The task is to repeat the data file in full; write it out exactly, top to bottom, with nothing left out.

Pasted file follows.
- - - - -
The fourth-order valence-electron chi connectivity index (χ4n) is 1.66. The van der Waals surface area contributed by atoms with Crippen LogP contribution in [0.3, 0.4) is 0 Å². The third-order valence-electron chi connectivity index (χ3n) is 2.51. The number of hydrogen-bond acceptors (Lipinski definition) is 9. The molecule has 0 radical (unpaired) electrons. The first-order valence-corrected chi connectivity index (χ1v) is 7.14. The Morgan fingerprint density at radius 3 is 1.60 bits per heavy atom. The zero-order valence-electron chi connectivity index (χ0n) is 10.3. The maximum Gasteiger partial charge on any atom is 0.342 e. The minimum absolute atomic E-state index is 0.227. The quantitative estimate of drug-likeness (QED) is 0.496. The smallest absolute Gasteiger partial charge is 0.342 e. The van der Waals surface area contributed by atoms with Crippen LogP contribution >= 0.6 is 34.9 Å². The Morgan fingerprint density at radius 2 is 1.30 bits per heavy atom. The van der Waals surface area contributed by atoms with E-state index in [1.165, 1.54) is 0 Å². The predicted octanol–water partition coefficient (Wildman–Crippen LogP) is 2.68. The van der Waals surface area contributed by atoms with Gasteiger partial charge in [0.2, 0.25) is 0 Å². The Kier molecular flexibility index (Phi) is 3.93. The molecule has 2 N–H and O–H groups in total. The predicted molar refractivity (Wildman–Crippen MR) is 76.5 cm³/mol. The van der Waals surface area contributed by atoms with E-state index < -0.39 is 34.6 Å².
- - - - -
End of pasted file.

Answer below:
The fourth-order valence-electron chi connectivity index (χ4n) is 1.66. The van der Waals surface area contributed by atoms with Crippen LogP contribution in [0.3, 0.4) is 0 Å². The third-order valence-electron chi connectivity index (χ3n) is 2.51. The number of hydrogen-bond acceptors (Lipinski definition) is 9. The molecule has 0 radical (unpaired) electrons. The first-order valence-corrected chi connectivity index (χ1v) is 7.14. The Morgan fingerprint density at radius 3 is 1.60 bits per heavy atom. The zero-order valence-electron chi connectivity index (χ0n) is 10.3. The maximum Gasteiger partial charge on any atom is 0.342 e. The minimum absolute atomic E-state index is 0.227. The quantitative estimate of drug-likeness (QED) is 0.496. The smallest absolute Gasteiger partial charge is 0.342 e. The van der Waals surface area contributed by atoms with Crippen LogP contribution >= 0.6 is 34.9 Å². The Morgan fingerprint density at radius 2 is 1.30 bits per heavy atom. The van der Waals surface area contributed by atoms with E-state index in [1.165, 1.54) is 0 Å². The predicted octanol–water partition coefficient (Wildman–Crippen LogP) is 2.68. The van der Waals surface area contributed by atoms with Gasteiger partial charge in [0.2, 0.25) is 0 Å². The Kier molecular flexibility index (Phi) is 3.93. The molecule has 2 N–H and O–H groups in total. The predicted molar refractivity (Wildman–Crippen MR) is 76.5 cm³/mol. The van der Waals surface area contributed by atoms with E-state index < -0.39 is 34.6 Å².